Send to

Choose Destination
J Allergy Clin Immunol. 2000 Nov;106(5):840-3.

Local reactions during allergen immunotherapy do not require dose adjustment.

Author information

Allergy and Immunology Department, Wilford Hall Medical Center, Lackland AFB, Texas, USA.



The recent World Health Organization position paper on allergen immunotherapy states that local reactions to immunotherapy are not predictive of subsequent systemic reactions. Nevertheless, in clinical practice dose adjustment after local reactions continues to be recommended, presumably in an effort to prevent future systemic reactions.


We sought to determine whether dose adjustment versus no adjustment for local reactions during allergen immunotherapy influences the occurrence of subsequent systemic reactions.


In a single-site allergy clinic before October 1, 1997, local reactions after allergen vaccine injection resulted in adjustment of the subsequent dose. After October 1, 1997, no dose adjustments were made for immediate and late local reactions. For the same 9-month period before and after the change in local reaction dose-adjustment policy, systemic reaction rates were compared retrospectively. For individuals experiencing a systemic reaction, local reaction rates and local reactions immediately preceding a systemic reaction were also compared before and after the policy change.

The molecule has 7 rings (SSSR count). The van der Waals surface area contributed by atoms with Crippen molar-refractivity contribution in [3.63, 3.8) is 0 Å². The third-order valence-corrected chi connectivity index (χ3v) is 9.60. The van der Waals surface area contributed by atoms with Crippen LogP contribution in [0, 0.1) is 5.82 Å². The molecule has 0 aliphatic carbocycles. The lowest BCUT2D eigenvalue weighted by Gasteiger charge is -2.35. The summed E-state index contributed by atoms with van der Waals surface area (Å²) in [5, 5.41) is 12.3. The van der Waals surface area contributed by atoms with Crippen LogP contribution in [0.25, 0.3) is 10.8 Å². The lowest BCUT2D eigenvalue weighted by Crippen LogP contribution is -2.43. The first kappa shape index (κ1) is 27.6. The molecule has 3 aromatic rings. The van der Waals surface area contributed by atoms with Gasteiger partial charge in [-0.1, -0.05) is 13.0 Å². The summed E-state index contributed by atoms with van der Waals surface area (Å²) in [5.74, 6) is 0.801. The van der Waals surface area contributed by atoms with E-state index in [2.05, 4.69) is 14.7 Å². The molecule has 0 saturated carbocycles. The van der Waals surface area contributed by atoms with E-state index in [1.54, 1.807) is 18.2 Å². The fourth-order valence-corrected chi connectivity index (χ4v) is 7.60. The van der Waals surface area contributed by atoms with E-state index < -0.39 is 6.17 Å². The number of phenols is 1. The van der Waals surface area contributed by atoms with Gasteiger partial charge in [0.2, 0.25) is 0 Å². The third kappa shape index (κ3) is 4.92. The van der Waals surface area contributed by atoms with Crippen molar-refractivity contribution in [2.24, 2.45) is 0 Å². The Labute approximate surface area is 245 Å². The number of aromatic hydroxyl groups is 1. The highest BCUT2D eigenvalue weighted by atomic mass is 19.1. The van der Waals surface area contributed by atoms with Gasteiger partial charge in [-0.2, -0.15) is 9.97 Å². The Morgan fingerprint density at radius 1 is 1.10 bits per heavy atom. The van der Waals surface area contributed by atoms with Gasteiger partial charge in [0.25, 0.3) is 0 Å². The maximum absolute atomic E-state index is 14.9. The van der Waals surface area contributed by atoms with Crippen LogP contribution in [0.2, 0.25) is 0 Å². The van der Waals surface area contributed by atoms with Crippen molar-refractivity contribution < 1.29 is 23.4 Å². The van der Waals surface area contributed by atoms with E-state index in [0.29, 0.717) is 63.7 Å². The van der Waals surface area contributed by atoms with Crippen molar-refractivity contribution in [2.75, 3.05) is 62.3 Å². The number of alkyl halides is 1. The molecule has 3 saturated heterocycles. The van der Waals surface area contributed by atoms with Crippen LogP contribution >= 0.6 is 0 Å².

Comparing the 9-month period (October 1996-June 1997) preceding the policy change and the 9 months (October 1997-June 1998) after the change in policy, the systemic reaction rates (0.80% and 1.01%, respectively) were not statistically different (P =.24). Among those experiencing a systemic reaction, the rate of local reactions was unchanged (7.3% and 4.7%, respectively; P =.07), and the rate of local reactions immediately preceding a systemic reaction did not increase (18.8% and 10.5%, respectively; P =.37). The sensitivity of a local reaction predicting a systemic reaction at the next immunotherapy dose was 15%.


A local reaction is a very insensitive predictor for a subsequent systemic reaction at the next allergen vaccine dose. Dose adjustment for most local reactions is unnecessary and may delay therapy, increase costs, and put the patient at increased risk of dose administration errors.

[Indexed for MEDLINE]

Supplemental Content

Full text links

Icon for Elsevier Science
Loading ...
Support Center